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Jaye Sunsurn says
‘Rubbage’ Interesting turn of word. I like it.
So much truth and insight in 4 panels. Amazing to read, and painful to understand.
Ryan Rowland says
Nikki Jeske says
This one hits very close to home. <3
Tomasz Gwóźdź says
Wish I could solve my problems the moment they started, not 10 years later 🙁
I think we all do.
Rina Gayce says
this comic is so real i need to hide all posts from this page
Yaron Kaplan says
New characters? Pleased to meet you!
depression comix says
This character made her debut way back in 133.
Elsa Martinez says
damn, the accuracy is strong on this one
Cristina Rodrigues says
Oh, my… That’s exactly what I feel.
The word is “rubbish,” not rubbage.
Tell that to Mark Twain
Paul Kownacki says
Worst part of falling into a hole is climbing out of it.
Joey Nowlin says
Random internet person here, best part of falling down a hole is digging back up in a different direction and seeing life from a new perspective. I don’t see the logic in hanging around a place where you fell in that deep of a hole.
If only life was as easy as metaphor…
Sorry this is kind of late. I’m catching up on the strips.
Anyway, the problem with digging your way back up is having the right tools at your disposal. With depression it’s like using a spoon instead of a shovel. Worse yet, digging up takes a long time no matter what. If someone can just throw you a rope and help pull you up, you’ll get out so much faster and be able to leave without feeling nearly as exhausted, but not only does this person have to walk by and offer their help, which who knows what the odds of that are, they have to be strong enough to pull you up in the first place. They also probably need a rope, if it’s a really deep hole, and how many people just carry that around with them?
Odds are, the hole is going to ruin your day, if it doesn’t ruin your week or even several years, and when you climb back out, you have to find your way back to a normal life somehow. Some people are going to deal with this situation worse than others too, and it’s not inherently their fault if they got trapped for such a long time that they’ve simply lost all hope. Being stuck in a deep, dark hole with no one but yourself to talk to is kind of traumatic. :I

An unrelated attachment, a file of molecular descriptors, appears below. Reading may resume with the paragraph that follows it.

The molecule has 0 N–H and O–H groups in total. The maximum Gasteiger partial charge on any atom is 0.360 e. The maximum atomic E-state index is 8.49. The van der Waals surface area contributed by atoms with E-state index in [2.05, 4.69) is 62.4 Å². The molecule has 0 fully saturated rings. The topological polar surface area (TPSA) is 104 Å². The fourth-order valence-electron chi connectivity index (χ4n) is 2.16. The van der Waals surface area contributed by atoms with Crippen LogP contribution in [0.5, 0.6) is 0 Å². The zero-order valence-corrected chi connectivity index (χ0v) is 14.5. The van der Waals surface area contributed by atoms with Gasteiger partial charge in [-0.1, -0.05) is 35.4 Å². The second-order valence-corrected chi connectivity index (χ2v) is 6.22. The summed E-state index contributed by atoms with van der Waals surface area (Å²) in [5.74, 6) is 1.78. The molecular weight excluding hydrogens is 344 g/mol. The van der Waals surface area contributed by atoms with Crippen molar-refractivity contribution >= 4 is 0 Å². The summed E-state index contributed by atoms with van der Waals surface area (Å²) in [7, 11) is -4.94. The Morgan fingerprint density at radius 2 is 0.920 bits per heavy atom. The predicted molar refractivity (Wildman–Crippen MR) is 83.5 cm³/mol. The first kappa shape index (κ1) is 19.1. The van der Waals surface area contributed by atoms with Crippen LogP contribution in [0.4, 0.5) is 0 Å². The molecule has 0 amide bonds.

depression comix says
… it’s not a real hole.
Joey Nowlin says
You’re right. It’s a metaphorical hole… Makes it even scarier when you think about it.
Gideon Chang says
Hits home too close that it’s a home invasion
Auriea Cerano says
This is why I subscribe <3 thank you for the feels.
Weird, I was literally just skimming the internet for yoga near me. But I finally stopped, thinking, “What’s the point, I’ll never go.” Ten-year-in-the-future-me, if she’s still alive, will be pissed.
Ali Soleimani says
Elmer Alexis says
I managed to keep a lot of my friends, mostly through already preferring to hang out with people who were familiar with and accepting of the miserable aspects of life, even before I had my serious breakdown. I’ve also stuck around for their periods of crisis, drifting, their desperate searching for solutions, their apathy and denial. I never felt fully at ease with completely happy people, nor with those who think of suffering as personal failure. I don’t know whether I should consider myself lucky for that, or unlucky for knowing from the age of about eleven that I was miserable and needed friends who accepted that. Took me until the age of 25 to break down completely, and from that seven or eight years to find a resilient and deep source of thriving within myself to replace the one I lost as a child. I had to completely rework my relationship with myself, my ideals, other people, their ideals, and the state of the world. At the bottom of that well, I managed to negotiate peace, trust and fierce loyalty with myself, and from that now flows enough peace to get me through most weeks generally at ease. I still don’t think I can ever “recover” fully, and the thought of “salvaging” the pieces of my wrecked former life just makes me tired. I’d rather just tentatively and slowly let that new trickle of thriving lead me on, and build on that a life I actually want to live, or at least am able to stand during the hard times, however inadequate it might seem to others. The hardest parts are finding the patience to let that process take whatever time it needs, to not get lost in other people’s ideas of how to recover and to not at all compare my life to what it could have been or what lives others’ lead.